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Alumni in the ANU Art Collection: Lani Shea-An

Alumni in the ANU Art Collection series

The Art Collection fills an important role of enriching the creative, cultural and intellectual lives of students and staff on the ANU campus. First established in 1949, it comprises over 2900 paintings, drawings, sculptures, limited editions prints and photographs, ceramics and glass objects by significant artists.

Alumni students and staff from the ANU School of Art and Design (previously Canberra School of Art and ANU School of Art) are numerously represented in the collection through purchases, generous donations by artists and patrons and through the School of Art and Design’s Emerging Artists Support Scheme. In this series of posts we introduce a selection of alumni artists and their works in the collection, and give a brief insight into their lives and art practices.

Lani Shea-An graduated from the ANU School of Art and Design with a Bachelor of Visual Arts (Honours) in 2019. Works from her graduating exhibition Hostel window, dappled light and foamy mountain and Layered painting with two figures, were acquired by the ANU Drill Hall Gallery for ANU Art Collection through the Emerging Artists Support Scheme

We invited Lani to provide some insight into her works in the collection, her experience of studying at the ANU and a little about her creative life since graduating:

Lani Shea An, Layered painting with two figures, 2019. Oil, acrylic and cardboard on wood, 400 x 200 x 40mm. Photo: David Paterson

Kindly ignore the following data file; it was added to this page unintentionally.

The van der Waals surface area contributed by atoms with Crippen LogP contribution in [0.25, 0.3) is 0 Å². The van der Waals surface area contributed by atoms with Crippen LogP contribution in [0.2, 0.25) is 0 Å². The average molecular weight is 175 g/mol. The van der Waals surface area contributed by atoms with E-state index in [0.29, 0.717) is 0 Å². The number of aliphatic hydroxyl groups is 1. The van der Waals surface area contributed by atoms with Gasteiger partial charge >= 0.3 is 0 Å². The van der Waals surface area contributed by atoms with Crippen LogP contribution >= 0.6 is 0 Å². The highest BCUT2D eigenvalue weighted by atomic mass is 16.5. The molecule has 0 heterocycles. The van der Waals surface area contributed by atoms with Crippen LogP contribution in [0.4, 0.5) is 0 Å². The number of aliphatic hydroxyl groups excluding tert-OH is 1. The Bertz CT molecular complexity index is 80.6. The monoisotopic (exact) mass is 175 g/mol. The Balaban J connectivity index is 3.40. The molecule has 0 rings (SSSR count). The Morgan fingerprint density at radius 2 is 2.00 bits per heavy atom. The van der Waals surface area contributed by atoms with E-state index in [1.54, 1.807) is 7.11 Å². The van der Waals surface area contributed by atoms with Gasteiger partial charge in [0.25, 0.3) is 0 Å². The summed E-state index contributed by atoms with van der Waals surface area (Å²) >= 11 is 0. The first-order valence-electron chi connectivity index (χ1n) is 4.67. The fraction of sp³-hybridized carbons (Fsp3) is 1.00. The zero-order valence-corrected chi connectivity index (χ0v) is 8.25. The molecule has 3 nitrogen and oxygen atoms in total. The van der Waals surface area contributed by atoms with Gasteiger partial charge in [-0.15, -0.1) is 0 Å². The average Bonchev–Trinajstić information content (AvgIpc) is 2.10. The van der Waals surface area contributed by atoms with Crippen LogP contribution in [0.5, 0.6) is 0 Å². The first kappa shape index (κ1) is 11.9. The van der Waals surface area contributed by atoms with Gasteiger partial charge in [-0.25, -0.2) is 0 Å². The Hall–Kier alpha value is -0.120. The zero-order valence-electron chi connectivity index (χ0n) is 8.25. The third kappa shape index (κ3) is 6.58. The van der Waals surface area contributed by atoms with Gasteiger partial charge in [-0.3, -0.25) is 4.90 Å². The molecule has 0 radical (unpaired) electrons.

These two paintings (Hostel window, dappled light and foamy mountain and Layered painting with two figures) belong to a series of work about the idea of atmosphere; atmosphere of physical places and mental spaces, and where these might overlap. Atmosphere was the main concern of my Honours project at the ANU School of Art & Design in 2019. My approach to the concept was largely inspired by a lecture-turned-book titled Atmospheres by Peter Zumthor, which led to my curiosity about how built environments affect us emotionally.

Several works, including these, reference places I visited during a semester studying in Kyoto in 2017-18. What I remember most about these places is how a space – such as a garden – would be framed by another structure, with different views from different angles. To describe this experience in painting, I created spatial hierarchies using elements of both abstraction and representation to frame and delineate areas of the composition.

I spent four years (2016-2019) studying painting at the ANU, apart from one semester abroad in Kyoto, Japan. The School of Art was a place where I felt at home – particularly in my 3rd and 4th year studio spaces or when wandering around the painting workshop. I still feel connected to the university through the lecturers and peers whom I often run into at openings or via social media. Additionally, I have benefited greatly from the school’s Emerging Artist Support Scheme, where over the last two years I was lucky enough to be awarded two solo exhibitions (as well as these paintings being acquired by the Drill Hall Gallery), one of which I am currently working towards.

I currently work from my home studio space in South Canberra. Repurposed materials continue to form a significant part of my practice, due to their formal qualities as well as a method of reducing waste and consumption. At the moment I am working towards an EASS solo exhibition at Manolo’s on Botany in Philip, which was originally planned for early 2020. The show has unfortunately been postponed due to COVID-19 but will go ahead when safe to do so.

The Drill Hall Gallery acknowledges the Ngunnawal and Ngambri peoples, the traditional custodians of the Canberra region, and recognises their continuous connection to culture, community and Country.